There were other amendments as well that would more directly address what happened in Orlando - including one from Senators Mikulski (D-MD) and Nelson (D-FL) that I cosponsored to provide an additional $190 million for the FBI for counter-terrorism efforts and active shooter training. As the former Attorney General for North Dakota, I understand the importance of ensuring that our law enforcement agencies have the resources and personnel needed to address specific challenges. That is why it is critical that Congress provide our federal law enforcement with the tools they need to combat online radicalization of individuals, whether they have direct ties to a foreign terror organization or they are acting alone as the result of self-radicalization.


When debates around gun violence and domestic terrorism have come up separately during my time in the Senate, I have said that there is no single solution that will address these problems. We must address the severe lack of mental health services, focus on comprehensive community outreach and education, and get individuals help or flag potential issues for law enforcement. I have also previously supported efforts to increase penalties for - and prevent - straw purchases and trafficking; and these are both issues that should and can be fixed in a bipartisan manner.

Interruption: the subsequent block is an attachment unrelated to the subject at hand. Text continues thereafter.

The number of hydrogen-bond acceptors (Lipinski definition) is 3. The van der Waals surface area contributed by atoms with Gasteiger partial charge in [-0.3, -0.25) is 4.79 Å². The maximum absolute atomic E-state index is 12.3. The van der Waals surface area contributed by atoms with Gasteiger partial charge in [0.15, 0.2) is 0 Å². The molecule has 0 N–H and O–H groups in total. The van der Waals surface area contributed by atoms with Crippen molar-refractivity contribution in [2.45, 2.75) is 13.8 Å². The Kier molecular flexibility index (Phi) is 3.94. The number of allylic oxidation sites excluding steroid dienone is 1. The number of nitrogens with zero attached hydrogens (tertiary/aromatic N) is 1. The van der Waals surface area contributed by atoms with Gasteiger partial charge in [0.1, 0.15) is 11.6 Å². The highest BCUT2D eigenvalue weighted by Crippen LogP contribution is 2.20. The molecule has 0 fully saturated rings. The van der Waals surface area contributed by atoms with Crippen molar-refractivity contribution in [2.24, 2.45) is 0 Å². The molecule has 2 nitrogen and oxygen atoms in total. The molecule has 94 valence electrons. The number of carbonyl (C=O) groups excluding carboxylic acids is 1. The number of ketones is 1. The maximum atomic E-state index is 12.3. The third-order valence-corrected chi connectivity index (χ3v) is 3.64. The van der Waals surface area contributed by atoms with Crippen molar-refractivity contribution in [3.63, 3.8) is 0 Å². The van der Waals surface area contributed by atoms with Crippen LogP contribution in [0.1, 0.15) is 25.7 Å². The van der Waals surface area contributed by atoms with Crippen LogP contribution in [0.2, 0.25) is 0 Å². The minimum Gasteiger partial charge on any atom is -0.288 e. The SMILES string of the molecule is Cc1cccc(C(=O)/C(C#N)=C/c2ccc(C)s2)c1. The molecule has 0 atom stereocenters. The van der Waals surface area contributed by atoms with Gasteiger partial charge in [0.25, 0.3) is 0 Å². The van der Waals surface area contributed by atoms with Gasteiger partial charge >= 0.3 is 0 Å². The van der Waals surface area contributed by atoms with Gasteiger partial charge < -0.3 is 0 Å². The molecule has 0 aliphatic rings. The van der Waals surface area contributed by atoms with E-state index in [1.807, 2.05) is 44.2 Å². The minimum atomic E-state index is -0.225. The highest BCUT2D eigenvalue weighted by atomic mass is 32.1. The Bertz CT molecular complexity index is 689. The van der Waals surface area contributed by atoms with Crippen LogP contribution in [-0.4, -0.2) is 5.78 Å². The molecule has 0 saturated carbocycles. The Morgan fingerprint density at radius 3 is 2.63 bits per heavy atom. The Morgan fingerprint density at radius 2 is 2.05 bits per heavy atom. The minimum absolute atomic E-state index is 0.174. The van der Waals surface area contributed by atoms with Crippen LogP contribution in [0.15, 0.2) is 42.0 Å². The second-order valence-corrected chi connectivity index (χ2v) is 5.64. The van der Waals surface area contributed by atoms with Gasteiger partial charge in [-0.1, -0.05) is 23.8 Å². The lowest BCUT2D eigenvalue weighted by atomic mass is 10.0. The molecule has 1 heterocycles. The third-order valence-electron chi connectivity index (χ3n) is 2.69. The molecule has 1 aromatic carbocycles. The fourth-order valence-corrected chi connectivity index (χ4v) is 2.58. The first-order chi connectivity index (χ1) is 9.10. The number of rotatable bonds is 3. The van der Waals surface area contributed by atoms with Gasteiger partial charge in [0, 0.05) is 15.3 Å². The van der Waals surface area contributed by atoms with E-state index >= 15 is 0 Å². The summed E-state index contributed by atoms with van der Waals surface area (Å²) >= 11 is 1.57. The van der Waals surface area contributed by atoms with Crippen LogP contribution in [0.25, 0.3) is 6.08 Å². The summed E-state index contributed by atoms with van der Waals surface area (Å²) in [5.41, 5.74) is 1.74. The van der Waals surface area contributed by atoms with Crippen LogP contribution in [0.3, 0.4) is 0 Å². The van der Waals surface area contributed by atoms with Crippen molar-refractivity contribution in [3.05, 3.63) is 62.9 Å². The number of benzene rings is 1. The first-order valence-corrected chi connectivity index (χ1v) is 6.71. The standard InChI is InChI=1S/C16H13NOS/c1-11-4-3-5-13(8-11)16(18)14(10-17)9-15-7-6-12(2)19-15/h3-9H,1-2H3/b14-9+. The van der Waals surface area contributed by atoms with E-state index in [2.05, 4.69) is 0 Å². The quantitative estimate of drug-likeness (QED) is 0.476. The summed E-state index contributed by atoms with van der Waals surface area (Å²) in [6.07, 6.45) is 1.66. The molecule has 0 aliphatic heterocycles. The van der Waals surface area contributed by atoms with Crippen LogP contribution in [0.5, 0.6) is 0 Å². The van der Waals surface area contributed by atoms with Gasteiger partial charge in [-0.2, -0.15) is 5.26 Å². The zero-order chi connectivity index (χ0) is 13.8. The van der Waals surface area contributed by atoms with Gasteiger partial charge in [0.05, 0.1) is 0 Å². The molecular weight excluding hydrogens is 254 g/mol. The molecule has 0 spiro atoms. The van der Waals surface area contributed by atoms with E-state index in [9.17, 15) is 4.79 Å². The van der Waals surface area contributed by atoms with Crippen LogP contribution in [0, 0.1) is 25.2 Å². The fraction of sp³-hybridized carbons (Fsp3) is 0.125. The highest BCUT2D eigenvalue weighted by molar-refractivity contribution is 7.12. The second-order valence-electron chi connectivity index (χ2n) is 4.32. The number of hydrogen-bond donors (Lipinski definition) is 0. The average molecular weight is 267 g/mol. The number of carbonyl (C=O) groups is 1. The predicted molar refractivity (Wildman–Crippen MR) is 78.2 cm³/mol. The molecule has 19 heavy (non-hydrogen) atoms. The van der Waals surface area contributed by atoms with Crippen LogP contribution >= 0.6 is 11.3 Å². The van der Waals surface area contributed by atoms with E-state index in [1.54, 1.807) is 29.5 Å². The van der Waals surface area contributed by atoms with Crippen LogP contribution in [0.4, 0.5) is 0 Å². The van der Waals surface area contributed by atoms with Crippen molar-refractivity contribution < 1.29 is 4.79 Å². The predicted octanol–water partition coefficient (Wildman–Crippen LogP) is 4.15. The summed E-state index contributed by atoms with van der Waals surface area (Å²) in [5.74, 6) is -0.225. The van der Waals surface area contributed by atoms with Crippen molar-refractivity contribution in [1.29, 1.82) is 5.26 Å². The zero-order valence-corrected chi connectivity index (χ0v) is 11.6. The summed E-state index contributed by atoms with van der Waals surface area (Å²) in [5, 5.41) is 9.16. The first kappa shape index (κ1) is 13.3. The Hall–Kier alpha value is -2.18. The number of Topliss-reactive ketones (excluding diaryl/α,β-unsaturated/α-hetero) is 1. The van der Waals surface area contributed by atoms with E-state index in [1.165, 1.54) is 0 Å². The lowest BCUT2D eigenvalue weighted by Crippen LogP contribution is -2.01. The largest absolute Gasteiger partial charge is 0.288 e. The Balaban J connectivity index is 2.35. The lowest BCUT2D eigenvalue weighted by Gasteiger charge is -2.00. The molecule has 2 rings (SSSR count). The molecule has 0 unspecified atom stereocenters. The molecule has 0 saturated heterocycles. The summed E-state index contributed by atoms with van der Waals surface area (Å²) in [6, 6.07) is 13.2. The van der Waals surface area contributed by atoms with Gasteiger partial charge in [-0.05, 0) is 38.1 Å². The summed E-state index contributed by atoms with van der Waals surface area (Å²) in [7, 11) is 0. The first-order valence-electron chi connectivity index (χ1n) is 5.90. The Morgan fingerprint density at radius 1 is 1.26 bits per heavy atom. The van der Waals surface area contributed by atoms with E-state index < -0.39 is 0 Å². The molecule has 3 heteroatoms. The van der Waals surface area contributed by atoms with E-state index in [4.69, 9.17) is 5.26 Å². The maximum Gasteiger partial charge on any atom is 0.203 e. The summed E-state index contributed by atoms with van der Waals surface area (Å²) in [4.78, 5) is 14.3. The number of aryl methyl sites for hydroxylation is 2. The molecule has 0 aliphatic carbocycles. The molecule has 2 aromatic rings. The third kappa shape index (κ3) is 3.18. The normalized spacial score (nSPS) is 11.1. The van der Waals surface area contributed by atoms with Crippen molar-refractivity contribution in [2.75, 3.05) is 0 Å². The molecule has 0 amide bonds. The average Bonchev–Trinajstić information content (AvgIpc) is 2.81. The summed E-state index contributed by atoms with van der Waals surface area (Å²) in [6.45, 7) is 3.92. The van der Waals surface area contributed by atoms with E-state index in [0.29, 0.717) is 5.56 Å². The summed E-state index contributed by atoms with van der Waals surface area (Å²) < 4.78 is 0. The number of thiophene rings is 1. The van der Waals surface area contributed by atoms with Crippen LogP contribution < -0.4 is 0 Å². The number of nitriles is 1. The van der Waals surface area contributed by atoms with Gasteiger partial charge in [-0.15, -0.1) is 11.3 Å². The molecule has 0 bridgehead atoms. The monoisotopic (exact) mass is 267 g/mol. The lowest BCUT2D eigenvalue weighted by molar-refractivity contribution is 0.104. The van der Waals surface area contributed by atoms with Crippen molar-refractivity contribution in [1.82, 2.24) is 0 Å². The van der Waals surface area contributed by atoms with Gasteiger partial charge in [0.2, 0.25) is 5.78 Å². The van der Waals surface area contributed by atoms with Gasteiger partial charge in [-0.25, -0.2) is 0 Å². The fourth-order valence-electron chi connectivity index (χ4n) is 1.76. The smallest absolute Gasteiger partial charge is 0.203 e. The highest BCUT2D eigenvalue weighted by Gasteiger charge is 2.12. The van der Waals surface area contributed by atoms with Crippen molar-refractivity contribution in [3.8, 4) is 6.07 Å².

Balancing these issues against the need to protect the rights of law-abiding gun owners is difficult, but in our system it is necessary. I will continue to look at striking this balance when considering any relevant legislation offered.

Again, thank you for contacting me. Please do not hesitate to contact me should you have any additional questions or concerns in the future.


Heidi Heitkamp
United States Senate

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She was obviously a great tap dancer in school!!